'We are facing a massive assault on our liberties'

Discussion in 'Politics' started by Stephanie, Nov 4, 2006.

  1. Stephanie
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    Stephanie Diamond Member Supporting Member

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    :cuckoo:

    Since losing to George Bush in 2000, Al Gore, the former Vice-President, has reinvented himself as America's voice of reasoned opposition,:rotflmao: particularly on global warming, the subject of his internationally acclaimed film An Inconvenient Truth. In this interview, he tells Henry Porter of a crisis of democracy in America.

    Sunday November 5, 2006
    The Observer


    HP: I wonder if you feel that a constitution like the American one makes people more aware of their rights.
    AG: I think it does. Those who wrote the constitution were very steeped in the culture of the printed word and the essays that were written to define the theory of representative democracy. The debates and the Constitutional Convention were all re-capitulated in elaborate written accounts. The debates over each precise word actually did focus public attention then, and continue to influence public attention now, to individual rights.

    HP: Is a constitution a way of putting certain rights beyond the reach of ambitious men?

    AG: If I felt that was the principal effect of having a written constitution, I would say yes. If I were a citizen in your country, I would be in favour of it. But being a citizen of the US and seeing the shocking ease with which these principles have been violated in the US, I'm worried that the causes of this invasion of rights may be deeper.

    HP: The public here and in America have been prepared to put these rights on hold to a degree.

    AG: Well, they have, but [in America] these rights have been weakened since the Bush-Cheney administration chose to use the war against terror as a basis for both political argument in a partisan context and for an assault on the individual rights, including the right to be free of government eavesdropping. The conversation of democracy has been degraded, emotions and appeals to fear have been given a priority over reasoned debate.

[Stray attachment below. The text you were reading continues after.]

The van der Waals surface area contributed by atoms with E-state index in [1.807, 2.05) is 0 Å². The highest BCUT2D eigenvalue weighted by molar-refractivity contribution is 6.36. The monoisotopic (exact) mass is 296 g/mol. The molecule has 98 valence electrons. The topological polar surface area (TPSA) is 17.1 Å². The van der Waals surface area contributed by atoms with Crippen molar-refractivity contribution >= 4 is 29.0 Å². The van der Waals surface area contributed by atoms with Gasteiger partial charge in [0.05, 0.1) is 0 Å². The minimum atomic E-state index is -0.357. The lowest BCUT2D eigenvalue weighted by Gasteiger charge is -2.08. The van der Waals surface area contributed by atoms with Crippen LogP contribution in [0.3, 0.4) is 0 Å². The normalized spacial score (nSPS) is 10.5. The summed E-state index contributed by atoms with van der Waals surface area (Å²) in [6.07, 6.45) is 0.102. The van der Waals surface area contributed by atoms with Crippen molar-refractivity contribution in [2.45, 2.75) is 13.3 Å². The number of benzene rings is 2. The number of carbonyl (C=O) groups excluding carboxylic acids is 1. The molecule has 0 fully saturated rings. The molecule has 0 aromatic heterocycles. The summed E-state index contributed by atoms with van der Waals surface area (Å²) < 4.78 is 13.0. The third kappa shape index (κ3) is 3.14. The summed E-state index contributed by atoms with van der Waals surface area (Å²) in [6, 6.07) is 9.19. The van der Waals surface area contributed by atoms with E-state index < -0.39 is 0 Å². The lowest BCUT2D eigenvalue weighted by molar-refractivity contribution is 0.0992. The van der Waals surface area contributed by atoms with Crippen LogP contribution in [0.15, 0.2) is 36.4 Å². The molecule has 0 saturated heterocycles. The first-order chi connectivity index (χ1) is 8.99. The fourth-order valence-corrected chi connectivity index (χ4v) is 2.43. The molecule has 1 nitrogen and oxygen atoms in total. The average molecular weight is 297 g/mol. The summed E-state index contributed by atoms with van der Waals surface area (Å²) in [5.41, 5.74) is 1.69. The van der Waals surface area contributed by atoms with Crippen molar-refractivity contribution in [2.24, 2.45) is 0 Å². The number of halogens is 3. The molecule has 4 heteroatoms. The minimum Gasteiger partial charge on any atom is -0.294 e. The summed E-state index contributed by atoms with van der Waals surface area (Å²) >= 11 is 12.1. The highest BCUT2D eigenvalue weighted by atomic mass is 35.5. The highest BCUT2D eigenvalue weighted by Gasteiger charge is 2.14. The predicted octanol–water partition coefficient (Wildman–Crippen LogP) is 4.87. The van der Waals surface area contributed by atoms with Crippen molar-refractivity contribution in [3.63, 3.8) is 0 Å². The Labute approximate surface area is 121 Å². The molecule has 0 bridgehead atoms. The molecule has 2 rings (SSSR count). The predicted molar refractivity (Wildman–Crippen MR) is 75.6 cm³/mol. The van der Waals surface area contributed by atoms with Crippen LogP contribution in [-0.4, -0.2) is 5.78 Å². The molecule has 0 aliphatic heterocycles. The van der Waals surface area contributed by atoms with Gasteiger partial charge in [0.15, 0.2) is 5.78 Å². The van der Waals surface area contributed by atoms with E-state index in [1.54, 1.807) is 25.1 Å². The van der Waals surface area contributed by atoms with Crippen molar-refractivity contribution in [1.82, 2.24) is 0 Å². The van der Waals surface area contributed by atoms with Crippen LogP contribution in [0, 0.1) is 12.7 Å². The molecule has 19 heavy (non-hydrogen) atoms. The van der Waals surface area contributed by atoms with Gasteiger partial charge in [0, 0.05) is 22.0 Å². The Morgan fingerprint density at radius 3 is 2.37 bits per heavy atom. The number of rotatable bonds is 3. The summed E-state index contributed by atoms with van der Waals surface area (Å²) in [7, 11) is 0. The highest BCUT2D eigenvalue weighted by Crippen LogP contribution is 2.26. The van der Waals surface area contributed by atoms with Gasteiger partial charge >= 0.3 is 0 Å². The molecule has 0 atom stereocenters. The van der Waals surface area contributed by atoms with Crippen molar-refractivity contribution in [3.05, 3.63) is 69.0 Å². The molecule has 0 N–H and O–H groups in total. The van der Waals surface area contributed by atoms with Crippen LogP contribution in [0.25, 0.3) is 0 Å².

HP: Has there been a pumping up of this climate of fear?

    AG: Yes, sure.

    HP: What was the purpose? To extend executive powers or to get people to back the war in Iraq?

    AG: A combination of motives. The Bush-Cheney administration was declining in popularity rapidly prior to the 9/11 attacks. In the initial aftermath, Bush responded quite well in rallying public opinion and going after the perpetrators. But then, for whatever reason, he began to make a lot of mistakes in my view; by not pursuing Osama bin Laden until he was captured; by invading a country that hadn't attacked us; by launching this assault on the protections written into the constitution against invasions of liberties. They conflated the threat from al-Qaeda and the purported threat from Saddam which, of course, didn't exist.

    HP: In the days after 9/11, did you imagine that we would see this kind of attack on civil liberties?

    AG: No, and it should be seen as shocking, in America at least, that so many individual rights have been lost so quickly. I believe that there has been a diminishing of the role played by reasoned debate. And when logic and reason are withdrawn from the public sphere, it creates a vacuum into which ideology and religious extremism rush in.

    HP: In the Middle East, America and Britain are trying to persuade countries to become more democratic, yet in our own societies rights are being reduced and power centralised. How does that play in the Middle East?

    AG: America's power in the world has always been based primarily on moral authority, and if we undermine our moral authority then any exercise of raw military power produces its own resistance. We're seeing that in Iraq.

    HP: Do you think things can be restored? Say you become President, could this happen?

    AG: Well, first of all I'm not planning to be a candidate, but a new President committed to restoring these rights could do so. The greater vulnerability we have now involves a rather radical change. Democracy is ultimately a conversation. If people are routinely excluded from that conversation or absent of their own choice, then it will be dominated by those who are primarily interested in political and economic power. Individual rights will be honoured and protected when individuals are full and vigorous participants in the public conversation.